This article looks in detail at how pass-through logic degrades a signal and how this signal degradation can be remedied.
If you’ve read the previous articles, you’re familiar with the fact that implementing pass-through logic with an NMOS switch results in problematic signal degradation. We can greatly improve the signal integrity by using a CMOS transmission gate instead of a NMOS switch. However, it is difficult to motivate yourself to fill a circuit with transmit gates because by doing this we often miss out on the only major benefit that PTL offers, namely a significant reduction in transistor count. A CMOS transmission gate requires not only an additional transistor in the switch itself but also an inverter for the supplemented control signal.
The NMOS switch
Unfortunately, an NMOS transistor is simply not a good device for logic level switching applications. The problem here is that the existence of a current path depends on the presence of a gate voltage that is higher than the source voltage.
This problem is easily solved if the circuit has access to a control voltage that is higher than the voltage levels that will pass through the switch. But in the context of a standard digital circuit, we can never expect to have more than two voltages: the logic-high voltage and the logic-low voltage. So if a 3.3V signal is applied to the gate, the FET simply cannot effectively pass a 3.3V signal from input to output.
An NMOS switch passes a “strong” and a “weak” zero: when a high logic voltage is applied to the gate (to turn the switch on) and a low logic signal is applied to the input terminal, the gate voltage is significantly greater than the voltage at the other two terminals. This results in a low resistance channel between the input and the output. However, the situation is very different when we apply a logic high signal to the input terminal. We no longer have a large voltage difference between the gate and the other two terminals, and electrical performance deteriorates as channel resistance increases.
We can use the following LTspice circuit to experiment with the behavior of an NMOS switch.
A 3.3 V control signal is applied to the gate, and the input signal transits between ground and 3.3 V. The small amount of load capacity represents the input capacity of the downstream circuits.
You can see that the slope of the output signal drops considerably when the difference between the gate voltage and the output voltage drops below a certain level. The output voltage begins to rise very slowly and does not reach the logic high voltage before the start of the next cycle. There is also a significant delay in the negative transition, although the output voltage eventually reaches ground. This graph gives you a good idea of what we mean by zero “strong” and one “weak”.
Can we use an inverter?
You might be thinking that there is a very simple solution to this signal degradation problem: What happens if we apply the PTL signal to the gate of a standard inverter? At first glance, it appears this would reset logic levels, clean the edges, and provide low resistance paths to the supply rail and ground. What could be better?
My guess is that you could get away with it in many situations, but generally it’s not the recommended solution. The problem is that the logic high voltage coming out of the NMOS switch can be low enough to create a conductive channel in the inverter’s PMOS device.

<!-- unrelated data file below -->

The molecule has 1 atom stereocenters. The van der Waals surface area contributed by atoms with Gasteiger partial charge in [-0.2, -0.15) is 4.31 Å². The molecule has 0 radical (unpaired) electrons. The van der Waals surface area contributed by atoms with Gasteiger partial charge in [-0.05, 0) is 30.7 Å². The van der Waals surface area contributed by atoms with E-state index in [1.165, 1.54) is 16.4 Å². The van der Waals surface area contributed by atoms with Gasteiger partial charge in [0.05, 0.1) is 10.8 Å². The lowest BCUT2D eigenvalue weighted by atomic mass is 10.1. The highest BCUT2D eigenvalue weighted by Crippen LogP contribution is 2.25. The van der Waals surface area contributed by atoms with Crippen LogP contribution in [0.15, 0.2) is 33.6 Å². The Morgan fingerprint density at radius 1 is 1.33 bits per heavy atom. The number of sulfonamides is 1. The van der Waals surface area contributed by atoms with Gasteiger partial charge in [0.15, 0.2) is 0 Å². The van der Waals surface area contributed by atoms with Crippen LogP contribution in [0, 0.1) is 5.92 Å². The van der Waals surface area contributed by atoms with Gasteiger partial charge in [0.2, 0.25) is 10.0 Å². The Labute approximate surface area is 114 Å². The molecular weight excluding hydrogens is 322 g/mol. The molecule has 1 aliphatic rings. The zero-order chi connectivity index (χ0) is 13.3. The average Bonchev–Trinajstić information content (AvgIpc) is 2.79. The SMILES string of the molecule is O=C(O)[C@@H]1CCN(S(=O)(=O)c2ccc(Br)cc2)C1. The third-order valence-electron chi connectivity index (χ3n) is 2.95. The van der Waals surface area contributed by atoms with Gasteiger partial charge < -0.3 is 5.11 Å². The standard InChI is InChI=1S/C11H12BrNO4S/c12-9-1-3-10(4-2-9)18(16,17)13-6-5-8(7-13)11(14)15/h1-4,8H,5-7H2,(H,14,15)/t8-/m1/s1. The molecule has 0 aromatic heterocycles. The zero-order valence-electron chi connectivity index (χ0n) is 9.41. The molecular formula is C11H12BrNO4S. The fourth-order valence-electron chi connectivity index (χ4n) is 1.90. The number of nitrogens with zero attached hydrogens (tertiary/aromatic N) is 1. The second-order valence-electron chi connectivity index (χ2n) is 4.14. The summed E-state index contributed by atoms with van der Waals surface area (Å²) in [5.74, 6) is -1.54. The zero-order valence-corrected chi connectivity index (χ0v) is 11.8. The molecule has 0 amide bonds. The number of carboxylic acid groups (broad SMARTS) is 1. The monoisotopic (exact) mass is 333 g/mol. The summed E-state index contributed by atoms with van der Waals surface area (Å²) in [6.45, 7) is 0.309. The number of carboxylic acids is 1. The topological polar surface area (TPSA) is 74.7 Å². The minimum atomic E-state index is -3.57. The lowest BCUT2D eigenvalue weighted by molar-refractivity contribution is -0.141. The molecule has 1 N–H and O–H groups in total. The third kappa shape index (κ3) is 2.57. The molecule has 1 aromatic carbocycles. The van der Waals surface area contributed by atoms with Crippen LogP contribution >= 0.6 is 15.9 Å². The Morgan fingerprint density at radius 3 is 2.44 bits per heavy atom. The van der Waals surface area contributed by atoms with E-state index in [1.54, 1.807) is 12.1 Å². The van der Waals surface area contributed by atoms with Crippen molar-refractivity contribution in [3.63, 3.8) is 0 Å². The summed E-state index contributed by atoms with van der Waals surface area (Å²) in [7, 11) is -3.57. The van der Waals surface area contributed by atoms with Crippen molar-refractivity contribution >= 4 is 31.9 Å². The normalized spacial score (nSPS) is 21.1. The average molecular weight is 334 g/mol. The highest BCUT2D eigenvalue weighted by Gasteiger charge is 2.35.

Typically, when the input to an inverter is logic high, the NMOS transistor is fully conductive and the PMOS transistor is completely cut off. But as the input voltage drops below the supply voltage, the voltage from the source to the gate of the PMOS increases, perhaps to the point where non-trivial amounts of current will flow from the source to the drain.
This is a problem, because with the fully conductive NMOS we now have a current path from the supply rail to the ground. The bottom line here is wasted power: the inverter dissipates power not only during switching, but also when the input is logic high.
A basic inverter, then, is not a suitable method of restoring the PTL signal. However, it is almost a suitable method; all we have to do is add a strategically connected PMOS transistor.
The PTL signal restorer
The following LTspice schematic shows an intelligent circuit that can be used to greatly improve the characteristics of the output signal delivered by an NMOS switch.
The operation of the circuit is quite simple. When the input is logic low, the NMOS passes a hard logic low to the inverter. Under these conditions, M2 does not affect the circuit, as its gate voltage is the strong and high logic generated by the inverter.
When the input is logic high, the NMOS initially delivers a low logic high to the inverter. However, this high weak logic is not problematic because it quickly turns into a high strong logic: as soon as the inverter output goes to logic low, M2 turns on, establishing a low resistance path between the output node PTL and the lane fountain.
The following graph demonstrates the efficiency of this circuit.
As you can see, the logic levels have been restored and the lags have been removed. And as a bonus, the signal restoration circuit also produces a high-quality inverted version of the output signal:
This inverted signal can be useful if the downstream circuits use a CMOS transmit gate.
Hope you enjoyed this series on step transistor logic. It’s an interesting alternative to the standard inverter-based digital design, and this article provides you with a means of mitigating the effects of PTL’s lower electrical performance. If you have any arguments against or in favor of transistor-based implementations of digital functionality, feel free to share your thoughts in a comment.